She knew her name was Eva, but she thought of herself as Twosie. She considered this logical since the number two was the first and last digits of the numerical string blue-tattooed on her right forearm.
Everything revolved around numbers in the camp. The watchtowers bore stenciled numbers, as did the splintery wooden walls of the barracks. Six corpses required twelve corpse-carriers, and the twelve carriers required four guards. Twosie had been in the Esterwegen concentration camp for seventeen months, four days, and nine hours out of her eight years.
Freda, who stood shivering beside her, looked to be about the same age, but Twosie had no idea how long she had been a prisoner. Nor was she inclined to ask. She knew only that she and the girl had stood outside of the commandant’s quarters for the past thirty-one minutes. The ragged, black-and-white striped pajamas they wore did little to protect them from the chill breeze that cut across the frozen mud of the compound.
A searchlight beam suddenly stabbed through the indigo sky and came sweeping toward them. The girls squinted away from the funnel of white incandescence, and it moved on, bisecting the blue-black tapestry of the sky. From far away came a distant rumble, as of thunder. Earlier in the day, Twosie had overheard several men excitedly claiming the booming noises weren’t thunderclaps at all, but artillery fire — American artillery.
They said the Germans would soon be in panicked flight. It was also whispered that, before they fled, the soldiers would execute every inmate of Esterwegen before it could be liberated. Twosie didn’t know what to believe. The prisoners in the camp were sustained on a steady diet of rumors, less nourishing than bread, but served far more frequently.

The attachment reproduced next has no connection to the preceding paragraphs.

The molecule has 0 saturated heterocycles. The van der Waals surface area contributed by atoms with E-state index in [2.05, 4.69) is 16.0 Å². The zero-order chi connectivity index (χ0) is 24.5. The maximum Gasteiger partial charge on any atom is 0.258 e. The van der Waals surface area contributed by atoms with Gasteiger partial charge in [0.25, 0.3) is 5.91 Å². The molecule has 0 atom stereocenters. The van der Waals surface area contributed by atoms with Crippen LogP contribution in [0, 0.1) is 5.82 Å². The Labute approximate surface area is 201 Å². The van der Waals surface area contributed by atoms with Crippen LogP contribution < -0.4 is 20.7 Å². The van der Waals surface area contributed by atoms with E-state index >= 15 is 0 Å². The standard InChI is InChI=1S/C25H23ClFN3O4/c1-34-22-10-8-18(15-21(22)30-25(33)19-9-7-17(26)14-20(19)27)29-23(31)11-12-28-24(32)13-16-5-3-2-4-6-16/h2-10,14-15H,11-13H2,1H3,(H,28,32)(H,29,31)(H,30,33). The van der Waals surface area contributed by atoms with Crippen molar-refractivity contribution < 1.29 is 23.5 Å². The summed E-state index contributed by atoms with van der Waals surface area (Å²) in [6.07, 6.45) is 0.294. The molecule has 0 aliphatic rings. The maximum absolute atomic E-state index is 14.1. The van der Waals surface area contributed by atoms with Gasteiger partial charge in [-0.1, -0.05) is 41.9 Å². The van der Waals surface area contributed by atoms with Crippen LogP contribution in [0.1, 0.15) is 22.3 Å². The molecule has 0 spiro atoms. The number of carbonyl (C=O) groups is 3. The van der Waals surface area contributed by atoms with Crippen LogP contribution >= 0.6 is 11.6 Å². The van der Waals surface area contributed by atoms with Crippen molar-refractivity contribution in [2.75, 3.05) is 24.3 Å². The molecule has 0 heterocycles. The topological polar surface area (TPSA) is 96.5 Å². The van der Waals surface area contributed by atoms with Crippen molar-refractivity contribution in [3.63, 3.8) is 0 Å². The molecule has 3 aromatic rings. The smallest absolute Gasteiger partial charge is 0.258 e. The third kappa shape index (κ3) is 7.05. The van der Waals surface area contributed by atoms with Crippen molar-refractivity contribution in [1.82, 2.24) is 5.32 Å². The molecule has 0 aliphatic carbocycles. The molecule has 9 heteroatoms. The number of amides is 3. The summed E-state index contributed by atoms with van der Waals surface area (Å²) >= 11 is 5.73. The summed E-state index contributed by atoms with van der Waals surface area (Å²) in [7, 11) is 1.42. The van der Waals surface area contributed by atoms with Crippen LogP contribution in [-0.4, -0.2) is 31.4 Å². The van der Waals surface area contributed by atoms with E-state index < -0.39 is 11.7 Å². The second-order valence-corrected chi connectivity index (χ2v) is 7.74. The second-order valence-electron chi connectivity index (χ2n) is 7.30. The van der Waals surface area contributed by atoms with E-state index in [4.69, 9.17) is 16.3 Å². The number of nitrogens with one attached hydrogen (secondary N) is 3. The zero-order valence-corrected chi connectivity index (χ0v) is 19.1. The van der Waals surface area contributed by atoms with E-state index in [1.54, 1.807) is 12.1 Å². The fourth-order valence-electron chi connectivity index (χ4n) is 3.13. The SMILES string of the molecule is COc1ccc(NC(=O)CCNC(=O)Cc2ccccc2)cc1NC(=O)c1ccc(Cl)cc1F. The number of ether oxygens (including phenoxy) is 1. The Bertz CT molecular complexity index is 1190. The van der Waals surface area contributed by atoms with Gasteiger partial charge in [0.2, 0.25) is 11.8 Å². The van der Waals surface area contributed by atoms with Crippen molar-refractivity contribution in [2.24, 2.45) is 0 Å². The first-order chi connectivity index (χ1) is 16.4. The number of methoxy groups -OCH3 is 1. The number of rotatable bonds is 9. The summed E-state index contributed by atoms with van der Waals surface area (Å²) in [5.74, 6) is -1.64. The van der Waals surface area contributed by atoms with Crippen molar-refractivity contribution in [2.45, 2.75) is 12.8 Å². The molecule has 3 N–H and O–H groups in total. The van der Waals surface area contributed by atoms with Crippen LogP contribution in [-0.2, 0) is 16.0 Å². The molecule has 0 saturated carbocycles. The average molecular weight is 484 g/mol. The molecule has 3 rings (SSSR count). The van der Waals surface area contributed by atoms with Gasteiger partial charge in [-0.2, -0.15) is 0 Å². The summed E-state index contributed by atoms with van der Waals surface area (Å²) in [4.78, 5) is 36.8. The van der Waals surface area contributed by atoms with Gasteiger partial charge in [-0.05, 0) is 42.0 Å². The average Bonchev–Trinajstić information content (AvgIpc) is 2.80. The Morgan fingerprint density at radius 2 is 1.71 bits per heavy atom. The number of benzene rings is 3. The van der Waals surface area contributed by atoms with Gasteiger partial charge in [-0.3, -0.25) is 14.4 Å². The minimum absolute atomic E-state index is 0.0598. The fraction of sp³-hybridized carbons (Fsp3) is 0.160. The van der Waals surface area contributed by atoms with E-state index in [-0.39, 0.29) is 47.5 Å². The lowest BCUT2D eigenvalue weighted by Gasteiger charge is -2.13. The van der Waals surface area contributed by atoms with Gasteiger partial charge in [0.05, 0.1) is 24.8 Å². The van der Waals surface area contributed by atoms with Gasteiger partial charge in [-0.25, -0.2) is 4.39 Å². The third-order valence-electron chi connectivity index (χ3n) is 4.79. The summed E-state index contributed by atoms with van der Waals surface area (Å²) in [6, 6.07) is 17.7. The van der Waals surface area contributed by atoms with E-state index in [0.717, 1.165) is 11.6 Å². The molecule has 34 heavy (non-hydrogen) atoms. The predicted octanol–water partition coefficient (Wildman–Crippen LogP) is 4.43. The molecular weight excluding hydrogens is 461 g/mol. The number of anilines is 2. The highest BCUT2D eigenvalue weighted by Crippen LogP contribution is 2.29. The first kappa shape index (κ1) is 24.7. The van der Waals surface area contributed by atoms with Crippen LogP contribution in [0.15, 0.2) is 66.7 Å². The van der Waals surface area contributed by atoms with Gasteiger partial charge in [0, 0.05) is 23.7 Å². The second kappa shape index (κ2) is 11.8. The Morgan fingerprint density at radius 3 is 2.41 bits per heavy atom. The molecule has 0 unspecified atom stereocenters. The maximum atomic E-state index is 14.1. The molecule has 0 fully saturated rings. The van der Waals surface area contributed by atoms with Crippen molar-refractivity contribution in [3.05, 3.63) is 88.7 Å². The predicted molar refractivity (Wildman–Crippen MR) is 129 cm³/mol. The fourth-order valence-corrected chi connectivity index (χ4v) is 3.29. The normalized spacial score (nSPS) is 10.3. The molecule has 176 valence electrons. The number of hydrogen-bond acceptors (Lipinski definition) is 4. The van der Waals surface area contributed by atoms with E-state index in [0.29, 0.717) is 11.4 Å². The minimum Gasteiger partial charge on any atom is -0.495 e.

Sometimes the rumors were seasoned with folklore and legend. Among Twosie’s fellow Romanians, acting Commandant Skorzeny was believed to be an ocajinik, a shadow walker, but his woman, his whore who traveled everywhere with him, was said to be worse. Although she was supposed to be a countess, she was reputed to be a strigoaica, and that made her far more monstrous than the most depraved of the S.S.
The heavy wooden door suddenly swung inward, pulled open by a gray-uniformed, jack-booted Waffen S.S. officer. He gestured impatiently to the children. “Komm!”
Twosie made a tentative step toward the threshold, but she was so cold she feared to move fast, worrying that her legs would break like icicles. The officer snatched her by the front of her tunic, snarling, “Schnell!”
He pulled her into the room and released her. Twosie was so shocked by what she saw she was only dimly aware of Freda stepping up behind her. A snowy-white lace cloth covered a long dining table, and to Twosie’s eyes, it seemed to tremble beneath the weight of the massive silver candelabra, glittering tableware, cut-quartz wine goblets — and the food.
The sight and smell of the remains of a feast sent sharp, stabbing pains through her belly. Bowls of vegetables, baked potatoes, platters of chicken, dishes of bread filled all of her senses. She sucked back the string of saliva drooling from her open mouth. Freda whimpered, shifting from one foot to the other, then she shouldered Twosie aside and scrambled toward the table.
The officer watched the girl claw up handfuls of boiled vegetables and shove them into her mouth. He smiled in genuine amusement as she tried to cram the butt end of a loaf of bread between her jaws.
Twosie didn’t rush for the table. Even through the blood pounding in her temples, she heard her mother’s voice whispering to her, telling her not to trust the Germans, not fall for their tricks and perform for their entertainment. Although her mother had been killed four months before by a pack of guard dogs, Twosie obeyed her instructions. Still, her eyes filled with tears, even as her shriveled belly growled and rumbled.